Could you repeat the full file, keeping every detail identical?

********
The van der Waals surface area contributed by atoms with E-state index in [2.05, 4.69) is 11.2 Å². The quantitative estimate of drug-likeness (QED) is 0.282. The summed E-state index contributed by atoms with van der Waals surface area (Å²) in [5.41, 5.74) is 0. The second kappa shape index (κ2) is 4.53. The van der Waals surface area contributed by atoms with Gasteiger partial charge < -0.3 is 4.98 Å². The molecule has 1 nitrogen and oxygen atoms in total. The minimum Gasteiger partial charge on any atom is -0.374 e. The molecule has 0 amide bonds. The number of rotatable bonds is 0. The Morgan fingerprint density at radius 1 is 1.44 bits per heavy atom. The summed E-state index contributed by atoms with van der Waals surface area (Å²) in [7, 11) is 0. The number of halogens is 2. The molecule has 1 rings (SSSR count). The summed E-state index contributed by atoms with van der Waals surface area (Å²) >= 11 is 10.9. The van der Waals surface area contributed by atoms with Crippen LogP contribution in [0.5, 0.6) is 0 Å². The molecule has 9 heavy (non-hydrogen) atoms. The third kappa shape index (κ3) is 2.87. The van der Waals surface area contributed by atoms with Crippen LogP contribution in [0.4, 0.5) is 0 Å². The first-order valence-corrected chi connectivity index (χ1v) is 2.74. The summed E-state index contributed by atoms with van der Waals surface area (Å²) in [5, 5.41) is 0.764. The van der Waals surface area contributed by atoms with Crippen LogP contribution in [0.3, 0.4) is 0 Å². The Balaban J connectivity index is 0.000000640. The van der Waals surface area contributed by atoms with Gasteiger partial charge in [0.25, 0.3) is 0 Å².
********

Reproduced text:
The van der Waals surface area contributed by atoms with E-state index in [2.05, 4.69) is 11.2 Å². The quantitative estimate of drug-likeness (QED) is 0.282. The summed E-state index contributed by atoms with van der Waals surface area (Å²) in [5.41, 5.74) is 0. The second kappa shape index (κ2) is 4.53. The van der Waals surface area contributed by atoms with Gasteiger partial charge < -0.3 is 4.98 Å². The molecule has 1 nitrogen and oxygen atoms in total. The minimum Gasteiger partial charge on any atom is -0.374 e. The molecule has 0 amide bonds. The number of rotatable bonds is 0. The Morgan fingerprint density at radius 1 is 1.44 bits per heavy atom. The summed E-state index contributed by atoms with van der Waals surface area (Å²) in [7, 11) is 0. The number of halogens is 2. The molecule has 1 rings (SSSR count). The summed E-state index contributed by atoms with van der Waals surface area (Å²) >= 11 is 10.9. The van der Waals surface area contributed by atoms with Crippen LogP contribution in [0.5, 0.6) is 0 Å². The molecule has 9 heavy (non-hydrogen) atoms. The third kappa shape index (κ3) is 2.87. The van der Waals surface area contributed by atoms with Crippen LogP contribution in [0.4, 0.5) is 0 Å². The first-order valence-corrected chi connectivity index (χ1v) is 2.74. The summed E-state index contributed by atoms with van der Waals surface area (Å²) in [5, 5.41) is 0.764. The van der Waals surface area contributed by atoms with Crippen LogP contribution in [0.3, 0.4) is 0 Å². The Balaban J connectivity index is 0.000000640. The van der Waals surface area contributed by atoms with Gasteiger partial charge in [0.25, 0.3) is 0 Å².